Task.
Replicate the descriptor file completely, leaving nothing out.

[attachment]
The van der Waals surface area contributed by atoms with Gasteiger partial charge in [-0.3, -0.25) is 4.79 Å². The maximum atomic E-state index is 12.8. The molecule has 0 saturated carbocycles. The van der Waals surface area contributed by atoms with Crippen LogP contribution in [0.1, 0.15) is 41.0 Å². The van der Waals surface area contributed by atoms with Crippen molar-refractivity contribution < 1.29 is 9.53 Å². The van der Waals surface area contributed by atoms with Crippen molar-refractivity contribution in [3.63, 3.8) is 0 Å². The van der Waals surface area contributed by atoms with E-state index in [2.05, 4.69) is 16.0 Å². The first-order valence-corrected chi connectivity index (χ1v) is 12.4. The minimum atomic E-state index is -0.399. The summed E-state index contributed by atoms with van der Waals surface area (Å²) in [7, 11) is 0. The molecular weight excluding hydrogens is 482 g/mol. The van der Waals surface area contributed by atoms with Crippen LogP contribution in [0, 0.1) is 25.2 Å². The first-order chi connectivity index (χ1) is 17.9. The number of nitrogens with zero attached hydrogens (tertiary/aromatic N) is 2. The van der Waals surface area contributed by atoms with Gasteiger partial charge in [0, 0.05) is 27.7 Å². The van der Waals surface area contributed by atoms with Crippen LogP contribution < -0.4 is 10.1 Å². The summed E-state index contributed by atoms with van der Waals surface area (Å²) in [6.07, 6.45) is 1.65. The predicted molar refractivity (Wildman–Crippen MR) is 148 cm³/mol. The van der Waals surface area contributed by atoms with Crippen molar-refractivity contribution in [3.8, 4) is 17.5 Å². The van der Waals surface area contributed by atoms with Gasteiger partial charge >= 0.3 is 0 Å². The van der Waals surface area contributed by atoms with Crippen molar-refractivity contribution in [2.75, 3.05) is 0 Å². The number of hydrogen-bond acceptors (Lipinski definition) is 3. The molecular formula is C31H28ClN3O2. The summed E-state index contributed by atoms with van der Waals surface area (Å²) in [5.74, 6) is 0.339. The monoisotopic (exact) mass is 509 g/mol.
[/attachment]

The van der Waals surface area contributed by atoms with Gasteiger partial charge in [-0.3, -0.25) is 4.79 Å². The maximum atomic E-state index is 12.8. The molecule has 0 saturated carbocycles. The van der Waals surface area contributed by atoms with Crippen LogP contribution in [0.1, 0.15) is 41.0 Å². The van der Waals surface area contributed by atoms with Crippen molar-refractivity contribution < 1.29 is 9.53 Å². The van der Waals surface area contributed by atoms with Crippen molar-refractivity contribution in [3.63, 3.8) is 0 Å². The van der Waals surface area contributed by atoms with E-state index in [2.05, 4.69) is 16.0 Å². The first-order valence-corrected chi connectivity index (χ1v) is 12.4. The minimum atomic E-state index is -0.399. The summed E-state index contributed by atoms with van der Waals surface area (Å²) in [7, 11) is 0. The molecular weight excluding hydrogens is 482 g/mol. The van der Waals surface area contributed by atoms with Crippen LogP contribution in [0, 0.1) is 25.2 Å². The first-order chi connectivity index (χ1) is 17.9. The number of nitrogens with zero attached hydrogens (tertiary/aromatic N) is 2. The van der Waals surface area contributed by atoms with Gasteiger partial charge in [0, 0.05) is 27.7 Å². The van der Waals surface area contributed by atoms with Crippen LogP contribution < -0.4 is 10.1 Å². The summed E-state index contributed by atoms with van der Waals surface area (Å²) in [6.07, 6.45) is 1.65. The predicted molar refractivity (Wildman–Crippen MR) is 148 cm³/mol. The van der Waals surface area contributed by atoms with Crippen molar-refractivity contribution in [3.8, 4) is 17.5 Å². The van der Waals surface area contributed by atoms with Gasteiger partial charge >= 0.3 is 0 Å². The van der Waals surface area contributed by atoms with Crippen molar-refractivity contribution in [2.75, 3.05) is 0 Å². The number of hydrogen-bond acceptors (Lipinski definition) is 3. The molecular formula is C31H28ClN3O2. The summed E-state index contributed by atoms with van der Waals surface area (Å²) in [5.74, 6) is 0.339. The monoisotopic (exact) mass is 509 g/mol.